The provincial treasury or the 'toshakhana' is a repository of articles or gifts received by public servants in an official capacity to the state. Starting 27 January, nearly 1,800 mementoes presented to Prime Minister Narendra Modi from 2014 onwards are going under the hammer.
For the first two days, the auction is being held at the National Gallery of Modern Art in Delhi, that sits on the road circling India Gate, and on the other two days, the items will be listed for online bidding on the government-run website openauction.gov.in.
The proceeds from the sale are going towards Namami Gange — National Mission for Clean Ganga (NMCG). These gifts with base prices ranging from 2,000 to 40,000 are a tiny drop in the grand Ganga plan (which has an outlay budget of Rs 20,000) but even on a Sunday, they drew over a hundred bidders to the gallery.
Inside a small auditorium attached to the gallery, people raised their ballot cards bidding over Rs 11,000 for a silver-plated memento of the statue of unity that the prime minister received from Mahendra Bagria, SP, Narmada District, and close to Rs 5,000 for a photograph of the prime minister, gifted by two Kuwaitis Krupa Bhatt and Riddhiraj Kumar.
“The MEA doesn’t keep records of gifts given by individuals. We have displayed gifts given by individuals along with those given by institutions like universities and hospitals, ministries, local governments,” explained Dr Jyoti Mallik, curator at the gallery.
Biresh Raheja, one of the bidders who participated on Sunday's auction, said, "I came here to support the truth there is to Namami Gange." Raheja claims that waste-water recycling is the way to save the Ganga and that he pledges his support to this mission not just through bids inside a cosy hall but by reaching out to officials at the ground level.
A 1978 Gazette states that each gift received by public servants is assessed by the Ministry of External Affairs and a rate is assigned to it as against its worth in the Indian market.
In 2015, a reply to an application filed under the Right to Information (RTI) Act revealed that a large number of expensive gift items are languishing in the treasury for decades. The reply showed that over 1,400 gifts are lying in the toshakhana, some for over 30 years, for which six proposals were unsuccessfully mooted for auctioning.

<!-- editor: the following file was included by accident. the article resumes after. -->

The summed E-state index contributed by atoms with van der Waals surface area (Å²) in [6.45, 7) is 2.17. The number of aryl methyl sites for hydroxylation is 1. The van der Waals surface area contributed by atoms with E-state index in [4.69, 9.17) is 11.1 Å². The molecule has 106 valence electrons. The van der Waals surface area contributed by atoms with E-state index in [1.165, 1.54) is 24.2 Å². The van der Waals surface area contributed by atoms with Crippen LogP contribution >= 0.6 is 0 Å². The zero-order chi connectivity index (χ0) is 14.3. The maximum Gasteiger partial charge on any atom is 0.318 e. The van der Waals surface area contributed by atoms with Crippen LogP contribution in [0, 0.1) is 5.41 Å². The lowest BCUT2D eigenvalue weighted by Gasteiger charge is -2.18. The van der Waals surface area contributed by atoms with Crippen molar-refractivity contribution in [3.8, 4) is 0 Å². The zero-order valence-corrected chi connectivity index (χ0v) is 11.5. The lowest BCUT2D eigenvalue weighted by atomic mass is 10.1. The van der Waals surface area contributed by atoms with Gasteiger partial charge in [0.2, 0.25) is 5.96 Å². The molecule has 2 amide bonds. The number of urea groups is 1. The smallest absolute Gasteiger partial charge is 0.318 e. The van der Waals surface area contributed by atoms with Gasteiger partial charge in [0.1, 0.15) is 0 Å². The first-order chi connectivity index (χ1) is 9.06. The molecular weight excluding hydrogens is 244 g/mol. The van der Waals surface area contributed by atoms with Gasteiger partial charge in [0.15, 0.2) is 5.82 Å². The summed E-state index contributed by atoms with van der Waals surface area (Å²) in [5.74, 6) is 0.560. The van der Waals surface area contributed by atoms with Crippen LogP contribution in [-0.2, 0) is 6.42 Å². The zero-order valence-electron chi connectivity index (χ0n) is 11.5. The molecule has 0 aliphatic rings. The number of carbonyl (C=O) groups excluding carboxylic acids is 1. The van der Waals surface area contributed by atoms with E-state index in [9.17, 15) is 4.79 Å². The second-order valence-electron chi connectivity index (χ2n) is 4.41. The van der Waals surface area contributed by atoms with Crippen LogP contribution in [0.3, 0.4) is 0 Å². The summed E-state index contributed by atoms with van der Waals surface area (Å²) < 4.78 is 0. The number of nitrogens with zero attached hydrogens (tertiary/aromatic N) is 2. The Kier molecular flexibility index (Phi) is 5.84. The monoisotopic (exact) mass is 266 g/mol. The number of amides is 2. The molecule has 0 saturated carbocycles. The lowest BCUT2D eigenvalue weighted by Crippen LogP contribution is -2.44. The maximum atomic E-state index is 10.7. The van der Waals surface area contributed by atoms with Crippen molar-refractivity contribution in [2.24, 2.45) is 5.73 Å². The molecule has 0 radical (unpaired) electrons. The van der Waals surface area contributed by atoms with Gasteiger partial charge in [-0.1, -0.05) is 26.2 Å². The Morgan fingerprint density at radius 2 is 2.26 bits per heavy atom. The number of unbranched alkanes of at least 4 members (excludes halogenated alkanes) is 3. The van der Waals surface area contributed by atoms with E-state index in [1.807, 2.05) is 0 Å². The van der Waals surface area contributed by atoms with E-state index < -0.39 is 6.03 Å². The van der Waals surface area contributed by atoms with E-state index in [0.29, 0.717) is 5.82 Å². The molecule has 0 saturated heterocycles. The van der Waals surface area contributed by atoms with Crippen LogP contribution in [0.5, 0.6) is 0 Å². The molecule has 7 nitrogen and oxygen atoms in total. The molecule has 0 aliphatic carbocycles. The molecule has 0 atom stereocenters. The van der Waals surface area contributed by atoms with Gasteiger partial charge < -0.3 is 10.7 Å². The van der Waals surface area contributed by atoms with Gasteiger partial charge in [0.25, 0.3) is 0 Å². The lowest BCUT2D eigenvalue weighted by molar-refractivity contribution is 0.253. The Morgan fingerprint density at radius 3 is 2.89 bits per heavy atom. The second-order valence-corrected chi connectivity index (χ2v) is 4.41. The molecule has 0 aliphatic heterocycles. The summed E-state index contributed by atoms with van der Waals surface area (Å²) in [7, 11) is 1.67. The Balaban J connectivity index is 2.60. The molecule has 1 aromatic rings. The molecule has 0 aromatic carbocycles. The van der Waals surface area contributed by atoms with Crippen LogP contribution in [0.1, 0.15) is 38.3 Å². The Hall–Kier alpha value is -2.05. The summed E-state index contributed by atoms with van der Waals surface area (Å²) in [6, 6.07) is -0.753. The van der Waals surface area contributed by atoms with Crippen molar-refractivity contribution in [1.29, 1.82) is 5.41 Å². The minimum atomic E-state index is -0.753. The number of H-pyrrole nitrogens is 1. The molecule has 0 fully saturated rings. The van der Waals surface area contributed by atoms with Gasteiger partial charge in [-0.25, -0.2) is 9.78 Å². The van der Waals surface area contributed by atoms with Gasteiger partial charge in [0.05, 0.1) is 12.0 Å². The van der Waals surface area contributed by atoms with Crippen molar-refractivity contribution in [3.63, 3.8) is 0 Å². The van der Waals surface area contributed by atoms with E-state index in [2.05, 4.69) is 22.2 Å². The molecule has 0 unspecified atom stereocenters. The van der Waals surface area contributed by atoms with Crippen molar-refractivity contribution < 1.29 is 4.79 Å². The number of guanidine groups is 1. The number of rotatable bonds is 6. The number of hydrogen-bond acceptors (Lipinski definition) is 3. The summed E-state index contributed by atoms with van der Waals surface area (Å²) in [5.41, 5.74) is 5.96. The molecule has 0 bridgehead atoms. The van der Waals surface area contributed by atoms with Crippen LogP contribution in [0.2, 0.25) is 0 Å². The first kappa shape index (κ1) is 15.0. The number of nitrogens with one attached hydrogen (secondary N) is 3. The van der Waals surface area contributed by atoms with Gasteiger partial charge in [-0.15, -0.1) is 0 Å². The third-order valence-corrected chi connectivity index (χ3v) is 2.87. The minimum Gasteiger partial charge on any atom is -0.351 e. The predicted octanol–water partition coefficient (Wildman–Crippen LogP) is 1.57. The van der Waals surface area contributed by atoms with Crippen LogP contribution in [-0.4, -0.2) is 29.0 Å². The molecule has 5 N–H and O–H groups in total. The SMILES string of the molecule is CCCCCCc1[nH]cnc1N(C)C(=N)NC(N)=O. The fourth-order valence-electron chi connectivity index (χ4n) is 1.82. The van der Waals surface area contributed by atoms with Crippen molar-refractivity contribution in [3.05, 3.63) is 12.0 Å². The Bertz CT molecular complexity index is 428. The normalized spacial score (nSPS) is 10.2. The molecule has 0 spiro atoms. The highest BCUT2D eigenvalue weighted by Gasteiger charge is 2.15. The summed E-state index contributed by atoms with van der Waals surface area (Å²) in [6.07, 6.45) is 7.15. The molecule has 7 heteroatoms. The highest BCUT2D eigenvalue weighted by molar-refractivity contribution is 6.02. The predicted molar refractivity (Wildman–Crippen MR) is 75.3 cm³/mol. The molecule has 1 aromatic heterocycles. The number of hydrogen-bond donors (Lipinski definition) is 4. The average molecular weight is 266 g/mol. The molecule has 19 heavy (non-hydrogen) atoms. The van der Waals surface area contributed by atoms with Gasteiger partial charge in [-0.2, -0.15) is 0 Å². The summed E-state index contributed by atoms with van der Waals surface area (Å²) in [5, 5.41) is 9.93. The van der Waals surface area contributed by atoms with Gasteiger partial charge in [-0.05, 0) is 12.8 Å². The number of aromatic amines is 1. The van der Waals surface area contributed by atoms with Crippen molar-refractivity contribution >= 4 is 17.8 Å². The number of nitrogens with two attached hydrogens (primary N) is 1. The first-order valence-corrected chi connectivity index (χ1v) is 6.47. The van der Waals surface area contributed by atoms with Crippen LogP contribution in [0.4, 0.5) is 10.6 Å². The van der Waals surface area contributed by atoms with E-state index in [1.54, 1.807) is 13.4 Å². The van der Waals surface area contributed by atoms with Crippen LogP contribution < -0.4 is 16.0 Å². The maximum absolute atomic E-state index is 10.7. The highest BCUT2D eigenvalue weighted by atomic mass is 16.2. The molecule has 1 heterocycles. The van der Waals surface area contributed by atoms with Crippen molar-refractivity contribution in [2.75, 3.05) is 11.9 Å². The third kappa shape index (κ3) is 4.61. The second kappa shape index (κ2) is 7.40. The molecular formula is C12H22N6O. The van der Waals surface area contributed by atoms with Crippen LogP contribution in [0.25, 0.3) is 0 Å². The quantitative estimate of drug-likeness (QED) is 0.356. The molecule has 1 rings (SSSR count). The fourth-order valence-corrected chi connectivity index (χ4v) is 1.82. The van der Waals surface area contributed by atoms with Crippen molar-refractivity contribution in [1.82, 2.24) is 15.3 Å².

As on 1 November, 2014, the data showed that the toshakhana had an inventory of 1,429 gifts and the last auction of such items had been held no less than 33 years ago.
Proposals were made to hold auctions at least six times in 1985, 1988, 1994, 1998, 2000 and 2002 but none materialised. The list of gifts, the RTI revealed, featured Rolex watches, exquisite French cut-glass lamps and diamond and gold jewellery.
The items on display, in the current exhibition at NGMA, however, are a lot less exquisite. Adwaita Ghadanayak, director general of the gallery, says that, perhaps, that is exactly what's drawing people towards the auction.
On display at the gallery are moments from prime minister’s Narendra Modi's public interactions at Hidimba Devi Temple in Manali, Vir Abdul Hamid Trust in Odisha, and Bihar’s Road, Transport and Water Resources department. There are also hand-drawn portraits of the prime minister, framed verses eulogising him, pictures from his several rallies bunched into collages, a Bollywood art comparing Modi to Anil Kapoor in the movie Nayak, and a painting of Modi with Mahatma Gandhi, Swami Vivekanand and Sardar Vallabbhai Patel.
Along with these are hundreds of dushalas and shawls and pagris made from silk and cotton from different parts of India. There's also a wall featuring Assamese jaapis.
"We had been planning this exhibition since September. Initially, we were given 200 objects and the auction was going to be online but then it was decided that a wider audience can be attracted to a physical auction,” said Dr Mallik, pointing towards a life-size wooden bike as the most expensive object on display with a base price of Rs 40,000.
Updated Date: Feb 04, 2019 15:06:50 IST